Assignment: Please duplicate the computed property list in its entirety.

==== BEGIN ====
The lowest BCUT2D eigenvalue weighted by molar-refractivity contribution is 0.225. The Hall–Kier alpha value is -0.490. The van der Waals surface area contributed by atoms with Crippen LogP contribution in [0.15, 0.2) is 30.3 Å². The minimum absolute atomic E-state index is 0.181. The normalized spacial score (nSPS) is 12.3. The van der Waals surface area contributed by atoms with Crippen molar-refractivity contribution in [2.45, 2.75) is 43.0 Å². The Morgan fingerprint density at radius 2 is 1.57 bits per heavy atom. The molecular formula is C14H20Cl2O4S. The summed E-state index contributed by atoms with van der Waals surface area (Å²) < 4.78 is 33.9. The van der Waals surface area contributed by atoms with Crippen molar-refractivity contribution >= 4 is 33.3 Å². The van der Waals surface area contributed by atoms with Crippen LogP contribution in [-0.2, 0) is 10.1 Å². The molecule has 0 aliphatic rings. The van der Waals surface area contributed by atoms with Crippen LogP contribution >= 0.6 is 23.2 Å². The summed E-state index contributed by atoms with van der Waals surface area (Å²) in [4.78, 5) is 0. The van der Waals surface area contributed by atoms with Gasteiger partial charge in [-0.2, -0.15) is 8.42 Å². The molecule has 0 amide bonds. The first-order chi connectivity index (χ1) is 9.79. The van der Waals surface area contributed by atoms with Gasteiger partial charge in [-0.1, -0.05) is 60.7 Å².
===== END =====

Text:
The lowest BCUT2D eigenvalue weighted by molar-refractivity contribution is 0.225. The Hall–Kier alpha value is -0.490. The van der Waals surface area contributed by atoms with Crippen LogP contribution in [0.15, 0.2) is 30.3 Å². The minimum absolute atomic E-state index is 0.181. The normalized spacial score (nSPS) is 12.3. The van der Waals surface area contributed by atoms with Crippen molar-refractivity contribution in [2.45, 2.75) is 43.0 Å². The Morgan fingerprint density at radius 2 is 1.57 bits per heavy atom. The molecular formula is C14H20Cl2O4S. The summed E-state index contributed by atoms with van der Waals surface area (Å²) < 4.78 is 33.9. The van der Waals surface area contributed by atoms with Crippen molar-refractivity contribution >= 4 is 33.3 Å². The van der Waals surface area contributed by atoms with Crippen LogP contribution in [-0.2, 0) is 10.1 Å². The molecule has 0 aliphatic rings. The van der Waals surface area contributed by atoms with Crippen LogP contribution >= 0.6 is 23.2 Å². The summed E-state index contributed by atoms with van der Waals surface area (Å²) in [4.78, 5) is 0. The van der Waals surface area contributed by atoms with Gasteiger partial charge in [-0.2, -0.15) is 8.42 Å². The molecule has 0 amide bonds. The first-order chi connectivity index (χ1) is 9.79. The van der Waals surface area contributed by atoms with Gasteiger partial charge in [-0.1, -0.05) is 60.7 Å².